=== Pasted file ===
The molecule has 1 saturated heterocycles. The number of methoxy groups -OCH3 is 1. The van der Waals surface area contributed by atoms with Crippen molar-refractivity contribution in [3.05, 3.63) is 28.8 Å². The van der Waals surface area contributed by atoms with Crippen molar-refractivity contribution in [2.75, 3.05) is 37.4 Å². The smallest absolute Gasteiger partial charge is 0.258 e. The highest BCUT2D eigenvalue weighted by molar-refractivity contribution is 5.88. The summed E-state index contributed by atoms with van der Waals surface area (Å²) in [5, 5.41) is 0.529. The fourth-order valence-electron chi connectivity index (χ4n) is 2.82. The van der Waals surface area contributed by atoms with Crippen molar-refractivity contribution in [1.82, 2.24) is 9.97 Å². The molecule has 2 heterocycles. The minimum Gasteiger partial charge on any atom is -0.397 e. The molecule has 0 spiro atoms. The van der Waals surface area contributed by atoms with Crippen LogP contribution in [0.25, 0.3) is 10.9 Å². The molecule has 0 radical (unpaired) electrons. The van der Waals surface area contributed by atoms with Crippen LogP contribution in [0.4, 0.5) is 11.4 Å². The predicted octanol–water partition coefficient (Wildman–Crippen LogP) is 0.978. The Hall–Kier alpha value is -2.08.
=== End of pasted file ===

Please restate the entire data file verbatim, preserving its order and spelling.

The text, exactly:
The molecule has 1 saturated heterocycles. The number of methoxy groups -OCH3 is 1. The van der Waals surface area contributed by atoms with Crippen molar-refractivity contribution in [3.05, 3.63) is 28.8 Å². The van der Waals surface area contributed by atoms with Crippen molar-refractivity contribution in [2.75, 3.05) is 37.4 Å². The smallest absolute Gasteiger partial charge is 0.258 e. The highest BCUT2D eigenvalue weighted by molar-refractivity contribution is 5.88. The summed E-state index contributed by atoms with van der Waals surface area (Å²) in [5, 5.41) is 0.529. The fourth-order valence-electron chi connectivity index (χ4n) is 2.82. The van der Waals surface area contributed by atoms with Crippen molar-refractivity contribution in [1.82, 2.24) is 9.97 Å². The molecule has 2 heterocycles. The minimum Gasteiger partial charge on any atom is -0.397 e. The molecule has 0 spiro atoms. The van der Waals surface area contributed by atoms with Crippen LogP contribution in [0.25, 0.3) is 10.9 Å². The molecule has 0 radical (unpaired) electrons. The van der Waals surface area contributed by atoms with Crippen LogP contribution in [0.4, 0.5) is 11.4 Å². The predicted octanol–water partition coefficient (Wildman–Crippen LogP) is 0.978. The Hall–Kier alpha value is -2.08.